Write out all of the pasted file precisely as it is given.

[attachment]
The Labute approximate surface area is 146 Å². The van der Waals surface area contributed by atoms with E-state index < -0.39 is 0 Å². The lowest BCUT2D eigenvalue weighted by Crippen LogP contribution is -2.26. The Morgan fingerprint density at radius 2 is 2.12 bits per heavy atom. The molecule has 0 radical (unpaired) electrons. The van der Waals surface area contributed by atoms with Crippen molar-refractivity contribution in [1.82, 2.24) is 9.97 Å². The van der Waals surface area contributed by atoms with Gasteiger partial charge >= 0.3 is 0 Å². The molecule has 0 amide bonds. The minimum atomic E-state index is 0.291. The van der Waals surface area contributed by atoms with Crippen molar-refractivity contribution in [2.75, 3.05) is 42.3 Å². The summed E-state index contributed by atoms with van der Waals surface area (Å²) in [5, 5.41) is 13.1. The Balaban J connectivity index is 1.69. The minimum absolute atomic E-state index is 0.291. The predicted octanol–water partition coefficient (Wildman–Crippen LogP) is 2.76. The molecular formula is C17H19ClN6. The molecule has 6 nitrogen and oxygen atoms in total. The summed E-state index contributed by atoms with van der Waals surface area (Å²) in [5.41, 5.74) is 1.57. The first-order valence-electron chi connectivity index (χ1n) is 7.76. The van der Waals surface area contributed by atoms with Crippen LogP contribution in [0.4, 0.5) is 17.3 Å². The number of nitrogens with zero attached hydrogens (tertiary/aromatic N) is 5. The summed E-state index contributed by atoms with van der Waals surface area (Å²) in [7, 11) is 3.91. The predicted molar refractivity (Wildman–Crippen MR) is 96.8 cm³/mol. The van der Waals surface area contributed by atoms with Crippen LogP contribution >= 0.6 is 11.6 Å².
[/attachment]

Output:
The Labute approximate surface area is 146 Å². The van der Waals surface area contributed by atoms with E-state index < -0.39 is 0 Å². The lowest BCUT2D eigenvalue weighted by Crippen LogP contribution is -2.26. The Morgan fingerprint density at radius 2 is 2.12 bits per heavy atom. The molecule has 0 radical (unpaired) electrons. The van der Waals surface area contributed by atoms with Crippen molar-refractivity contribution in [1.82, 2.24) is 9.97 Å². The van der Waals surface area contributed by atoms with Gasteiger partial charge >= 0.3 is 0 Å². The molecule has 0 amide bonds. The minimum atomic E-state index is 0.291. The van der Waals surface area contributed by atoms with Crippen molar-refractivity contribution in [2.75, 3.05) is 42.3 Å². The summed E-state index contributed by atoms with van der Waals surface area (Å²) in [5, 5.41) is 13.1. The Balaban J connectivity index is 1.69. The minimum absolute atomic E-state index is 0.291. The predicted octanol–water partition coefficient (Wildman–Crippen LogP) is 2.76. The molecular formula is C17H19ClN6. The molecule has 6 nitrogen and oxygen atoms in total. The summed E-state index contributed by atoms with van der Waals surface area (Å²) in [5.41, 5.74) is 1.57. The first-order valence-electron chi connectivity index (χ1n) is 7.76. The van der Waals surface area contributed by atoms with Crippen LogP contribution in [0.4, 0.5) is 17.3 Å². The number of nitrogens with zero attached hydrogens (tertiary/aromatic N) is 5. The summed E-state index contributed by atoms with van der Waals surface area (Å²) in [7, 11) is 3.91. The predicted molar refractivity (Wildman–Crippen MR) is 96.8 cm³/mol. The van der Waals surface area contributed by atoms with Crippen LogP contribution >= 0.6 is 11.6 Å².